3. Visit of the Apostles:
When Barnabas and Paul, accompanied by John Mark, set out on their 1st missionary journey, they sailed from Seleucia, the seaport of Antioch, and landed at Salamis, about 130 miles distant, as the harbor nearest to the Syrian coast. There they preached the gospel in the "synagogues of the Jews" (Ac 13:5); the phrase is worth noting as pointing to the existence of several synagogues and thus of a large Jewish community in Salamis. Of work among the Gentiles we hear nothing, nor is any indication given either of the duration of the apostles’ visit or of the success of their mission; but it would seem that after a short stay they proceeded "through the whole island" (Ac 13:6 the Revised Version (British and American)) to Paphos. The words seem to imply that they visited all, or at least most, of the towns in which there were Jewish communities. Paul did not return to Salamis, but Barnabas doubtless went there on his 2nd missionary journey (Ac 15:39), and tradition states that he was martyred there in Nero’s reign, on the site marked by the monastery named after him.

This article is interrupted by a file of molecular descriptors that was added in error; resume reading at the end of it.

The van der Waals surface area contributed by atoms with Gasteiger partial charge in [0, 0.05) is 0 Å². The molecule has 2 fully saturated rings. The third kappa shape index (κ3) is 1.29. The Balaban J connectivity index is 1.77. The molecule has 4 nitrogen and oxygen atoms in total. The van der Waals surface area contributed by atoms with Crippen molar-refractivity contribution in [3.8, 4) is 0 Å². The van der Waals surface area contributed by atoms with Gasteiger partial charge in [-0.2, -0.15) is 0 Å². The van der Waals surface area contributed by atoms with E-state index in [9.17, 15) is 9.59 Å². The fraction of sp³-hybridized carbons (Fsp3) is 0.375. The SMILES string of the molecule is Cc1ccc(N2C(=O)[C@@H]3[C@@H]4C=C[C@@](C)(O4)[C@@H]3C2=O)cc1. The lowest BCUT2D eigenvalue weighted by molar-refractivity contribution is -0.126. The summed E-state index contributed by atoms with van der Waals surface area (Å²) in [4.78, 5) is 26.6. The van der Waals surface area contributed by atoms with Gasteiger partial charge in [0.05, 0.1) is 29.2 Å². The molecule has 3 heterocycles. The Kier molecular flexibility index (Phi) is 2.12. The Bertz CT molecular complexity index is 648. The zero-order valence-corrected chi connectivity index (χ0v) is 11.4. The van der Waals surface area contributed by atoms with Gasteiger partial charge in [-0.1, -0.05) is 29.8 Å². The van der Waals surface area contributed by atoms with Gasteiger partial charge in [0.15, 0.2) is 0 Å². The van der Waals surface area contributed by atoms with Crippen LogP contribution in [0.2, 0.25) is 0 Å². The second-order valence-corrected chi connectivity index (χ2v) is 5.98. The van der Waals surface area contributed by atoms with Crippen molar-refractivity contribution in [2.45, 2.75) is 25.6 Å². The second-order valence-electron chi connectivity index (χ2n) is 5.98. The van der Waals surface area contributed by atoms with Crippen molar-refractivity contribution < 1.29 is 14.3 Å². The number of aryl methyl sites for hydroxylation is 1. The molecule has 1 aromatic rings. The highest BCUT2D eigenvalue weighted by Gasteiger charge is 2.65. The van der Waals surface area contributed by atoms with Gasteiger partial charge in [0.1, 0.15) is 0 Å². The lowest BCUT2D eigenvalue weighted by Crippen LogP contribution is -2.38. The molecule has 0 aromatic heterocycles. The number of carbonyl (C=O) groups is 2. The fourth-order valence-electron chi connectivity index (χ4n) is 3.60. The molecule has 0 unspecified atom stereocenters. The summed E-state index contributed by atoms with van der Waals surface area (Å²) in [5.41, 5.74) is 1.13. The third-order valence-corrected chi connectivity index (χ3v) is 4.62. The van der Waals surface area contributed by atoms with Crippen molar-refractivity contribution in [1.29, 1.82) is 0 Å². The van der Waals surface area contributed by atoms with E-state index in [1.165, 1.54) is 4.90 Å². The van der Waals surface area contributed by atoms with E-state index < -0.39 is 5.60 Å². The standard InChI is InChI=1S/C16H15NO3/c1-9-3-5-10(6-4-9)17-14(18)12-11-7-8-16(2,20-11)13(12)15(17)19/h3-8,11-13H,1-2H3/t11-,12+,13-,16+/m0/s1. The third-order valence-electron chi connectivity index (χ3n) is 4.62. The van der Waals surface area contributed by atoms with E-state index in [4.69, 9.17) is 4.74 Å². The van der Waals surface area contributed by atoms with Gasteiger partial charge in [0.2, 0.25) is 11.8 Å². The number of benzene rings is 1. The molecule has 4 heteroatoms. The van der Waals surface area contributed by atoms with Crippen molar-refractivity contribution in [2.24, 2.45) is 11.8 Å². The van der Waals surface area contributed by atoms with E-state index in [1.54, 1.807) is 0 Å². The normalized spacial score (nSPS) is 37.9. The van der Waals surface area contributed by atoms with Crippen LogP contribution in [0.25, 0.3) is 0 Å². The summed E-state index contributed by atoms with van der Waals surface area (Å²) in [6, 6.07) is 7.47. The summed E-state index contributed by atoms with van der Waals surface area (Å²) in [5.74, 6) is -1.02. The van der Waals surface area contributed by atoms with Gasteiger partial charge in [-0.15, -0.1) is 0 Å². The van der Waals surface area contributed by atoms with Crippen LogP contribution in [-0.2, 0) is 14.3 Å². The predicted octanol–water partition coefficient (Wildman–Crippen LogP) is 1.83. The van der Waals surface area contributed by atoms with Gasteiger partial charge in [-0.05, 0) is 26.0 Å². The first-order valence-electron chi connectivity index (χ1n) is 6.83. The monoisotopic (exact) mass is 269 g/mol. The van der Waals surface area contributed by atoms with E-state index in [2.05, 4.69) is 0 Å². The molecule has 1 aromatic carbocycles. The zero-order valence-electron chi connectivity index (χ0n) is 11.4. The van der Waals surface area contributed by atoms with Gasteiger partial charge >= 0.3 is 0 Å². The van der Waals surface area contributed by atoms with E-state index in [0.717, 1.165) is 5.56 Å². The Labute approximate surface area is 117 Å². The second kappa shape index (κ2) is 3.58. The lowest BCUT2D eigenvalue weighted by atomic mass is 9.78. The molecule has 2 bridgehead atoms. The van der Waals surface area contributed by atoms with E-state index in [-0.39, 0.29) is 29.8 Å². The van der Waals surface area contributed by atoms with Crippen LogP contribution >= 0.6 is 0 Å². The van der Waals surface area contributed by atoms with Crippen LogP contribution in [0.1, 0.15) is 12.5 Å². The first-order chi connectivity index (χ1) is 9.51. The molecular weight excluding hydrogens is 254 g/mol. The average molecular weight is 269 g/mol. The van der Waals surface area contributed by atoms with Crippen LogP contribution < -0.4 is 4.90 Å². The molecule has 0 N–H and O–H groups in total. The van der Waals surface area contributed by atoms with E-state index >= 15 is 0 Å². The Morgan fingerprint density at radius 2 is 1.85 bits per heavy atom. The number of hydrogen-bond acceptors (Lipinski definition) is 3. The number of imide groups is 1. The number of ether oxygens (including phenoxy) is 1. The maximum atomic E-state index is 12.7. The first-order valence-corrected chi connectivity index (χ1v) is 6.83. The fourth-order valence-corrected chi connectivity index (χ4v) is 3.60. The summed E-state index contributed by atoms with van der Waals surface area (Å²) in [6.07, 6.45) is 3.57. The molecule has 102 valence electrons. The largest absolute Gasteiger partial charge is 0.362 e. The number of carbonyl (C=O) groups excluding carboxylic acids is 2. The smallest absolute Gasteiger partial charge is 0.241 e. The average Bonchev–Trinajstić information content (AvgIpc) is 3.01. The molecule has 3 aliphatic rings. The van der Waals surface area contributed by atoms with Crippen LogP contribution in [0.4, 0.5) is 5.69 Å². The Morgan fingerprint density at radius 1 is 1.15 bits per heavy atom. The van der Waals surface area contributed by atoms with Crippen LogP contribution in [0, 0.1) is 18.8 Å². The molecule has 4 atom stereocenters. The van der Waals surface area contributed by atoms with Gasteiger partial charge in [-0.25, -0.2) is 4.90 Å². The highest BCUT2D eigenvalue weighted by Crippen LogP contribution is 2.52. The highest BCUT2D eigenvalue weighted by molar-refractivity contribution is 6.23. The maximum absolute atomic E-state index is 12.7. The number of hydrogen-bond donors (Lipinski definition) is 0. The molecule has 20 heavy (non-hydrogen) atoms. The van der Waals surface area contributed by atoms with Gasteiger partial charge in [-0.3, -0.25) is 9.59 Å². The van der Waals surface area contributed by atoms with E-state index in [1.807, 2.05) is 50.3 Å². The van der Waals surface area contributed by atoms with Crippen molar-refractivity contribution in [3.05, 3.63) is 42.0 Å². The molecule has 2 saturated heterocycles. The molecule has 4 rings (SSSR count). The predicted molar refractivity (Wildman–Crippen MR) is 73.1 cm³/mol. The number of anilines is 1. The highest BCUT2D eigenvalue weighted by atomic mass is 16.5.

4. Later History:
In 116 AD the Jews in Cyprus rose in revolt and massacred 240,000 Greeks and Romans. The rising was crushed with the utmost severity by Hadrian. Salamis was almost depopulated, and its destruction was afterward consummated by earthquakes in 332 and 342 AD. It was rebuilt, though on a much smaller scale, by the emperor Constantius II (337-61 AD) under the name Constantia, and became the metropolitan see of the island. The most famous of its bishops was Epiphanius, the staunch opponent of heresy, who held the see from 367 to 403. In 647 the city was finally destroyed by the Saracens. Considerable remains of ancient buildings still remain on the site; an account of the excavations carried on there in 1890 by Messrs. J. A.R. Munro and H.A. Tubbs under the auspices of the Cyprus Exploration Fund will be found in the Journal of Hellenic Studies, XII, 59-198.